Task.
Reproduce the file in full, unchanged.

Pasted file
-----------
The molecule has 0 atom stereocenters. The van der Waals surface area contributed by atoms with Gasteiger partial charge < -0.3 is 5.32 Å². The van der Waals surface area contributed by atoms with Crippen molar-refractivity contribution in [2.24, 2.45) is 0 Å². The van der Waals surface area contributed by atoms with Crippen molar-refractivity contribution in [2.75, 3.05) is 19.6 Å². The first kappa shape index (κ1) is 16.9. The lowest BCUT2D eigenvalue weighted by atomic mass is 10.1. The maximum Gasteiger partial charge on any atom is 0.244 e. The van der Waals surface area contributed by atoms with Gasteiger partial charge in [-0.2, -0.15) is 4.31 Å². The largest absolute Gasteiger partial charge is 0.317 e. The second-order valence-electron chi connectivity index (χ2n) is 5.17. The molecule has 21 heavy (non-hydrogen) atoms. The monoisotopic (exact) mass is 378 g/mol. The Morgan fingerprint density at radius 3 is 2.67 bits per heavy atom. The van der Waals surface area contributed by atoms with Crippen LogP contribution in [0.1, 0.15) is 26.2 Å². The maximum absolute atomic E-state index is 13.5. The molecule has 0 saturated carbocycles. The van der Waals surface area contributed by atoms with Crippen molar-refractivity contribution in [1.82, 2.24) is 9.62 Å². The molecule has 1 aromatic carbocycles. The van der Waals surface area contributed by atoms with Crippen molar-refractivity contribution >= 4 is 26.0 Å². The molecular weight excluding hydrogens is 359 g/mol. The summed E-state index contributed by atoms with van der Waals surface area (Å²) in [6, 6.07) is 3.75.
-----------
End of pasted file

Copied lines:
The molecule has 0 atom stereocenters. The van der Waals surface area contributed by atoms with Gasteiger partial charge < -0.3 is 5.32 Å². The van der Waals surface area contributed by atoms with Crippen molar-refractivity contribution in [2.24, 2.45) is 0 Å². The van der Waals surface area contributed by atoms with Crippen molar-refractivity contribution in [2.75, 3.05) is 19.6 Å². The first kappa shape index (κ1) is 16.9. The lowest BCUT2D eigenvalue weighted by atomic mass is 10.1. The maximum Gasteiger partial charge on any atom is 0.244 e. The van der Waals surface area contributed by atoms with Gasteiger partial charge in [-0.2, -0.15) is 4.31 Å². The largest absolute Gasteiger partial charge is 0.317 e. The second-order valence-electron chi connectivity index (χ2n) is 5.17. The molecule has 21 heavy (non-hydrogen) atoms. The monoisotopic (exact) mass is 378 g/mol. The Morgan fingerprint density at radius 3 is 2.67 bits per heavy atom. The van der Waals surface area contributed by atoms with Crippen LogP contribution in [0.1, 0.15) is 26.2 Å². The maximum absolute atomic E-state index is 13.5. The molecule has 0 saturated carbocycles. The van der Waals surface area contributed by atoms with Crippen molar-refractivity contribution in [1.82, 2.24) is 9.62 Å². The molecule has 1 aromatic carbocycles. The van der Waals surface area contributed by atoms with Crippen molar-refractivity contribution >= 4 is 26.0 Å². The molecular weight excluding hydrogens is 359 g/mol. The summed E-state index contributed by atoms with van der Waals surface area (Å²) in [6, 6.07) is 3.75.